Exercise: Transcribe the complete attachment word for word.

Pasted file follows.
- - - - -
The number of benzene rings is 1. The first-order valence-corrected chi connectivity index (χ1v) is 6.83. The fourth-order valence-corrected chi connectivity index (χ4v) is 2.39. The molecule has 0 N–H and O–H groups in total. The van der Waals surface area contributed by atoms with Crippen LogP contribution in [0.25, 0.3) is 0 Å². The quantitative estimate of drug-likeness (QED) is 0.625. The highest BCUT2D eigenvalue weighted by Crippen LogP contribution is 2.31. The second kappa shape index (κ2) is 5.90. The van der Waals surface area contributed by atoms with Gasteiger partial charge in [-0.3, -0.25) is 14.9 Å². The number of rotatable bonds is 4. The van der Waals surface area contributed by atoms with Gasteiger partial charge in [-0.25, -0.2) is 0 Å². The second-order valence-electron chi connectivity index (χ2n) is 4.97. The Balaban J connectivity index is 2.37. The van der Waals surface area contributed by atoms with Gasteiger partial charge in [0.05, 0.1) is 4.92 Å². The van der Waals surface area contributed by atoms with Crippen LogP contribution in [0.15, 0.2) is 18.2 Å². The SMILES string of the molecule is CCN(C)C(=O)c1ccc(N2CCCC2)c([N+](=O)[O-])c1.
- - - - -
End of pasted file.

The number of benzene rings is 1. The first-order valence-corrected chi connectivity index (χ1v) is 6.83. The fourth-order valence-corrected chi connectivity index (χ4v) is 2.39. The molecule has 0 N–H and O–H groups in total. The van der Waals surface area contributed by atoms with Crippen LogP contribution in [0.25, 0.3) is 0 Å². The quantitative estimate of drug-likeness (QED) is 0.625. The highest BCUT2D eigenvalue weighted by Crippen LogP contribution is 2.31. The second kappa shape index (κ2) is 5.90. The van der Waals surface area contributed by atoms with Gasteiger partial charge in [-0.3, -0.25) is 14.9 Å². The number of rotatable bonds is 4. The van der Waals surface area contributed by atoms with Gasteiger partial charge in [-0.25, -0.2) is 0 Å². The second-order valence-electron chi connectivity index (χ2n) is 4.97. The Balaban J connectivity index is 2.37. The van der Waals surface area contributed by atoms with Gasteiger partial charge in [0.05, 0.1) is 4.92 Å². The van der Waals surface area contributed by atoms with Crippen LogP contribution in [0.15, 0.2) is 18.2 Å². The SMILES string of the molecule is CCN(C)C(=O)c1ccc(N2CCCC2)c([N+](=O)[O-])c1.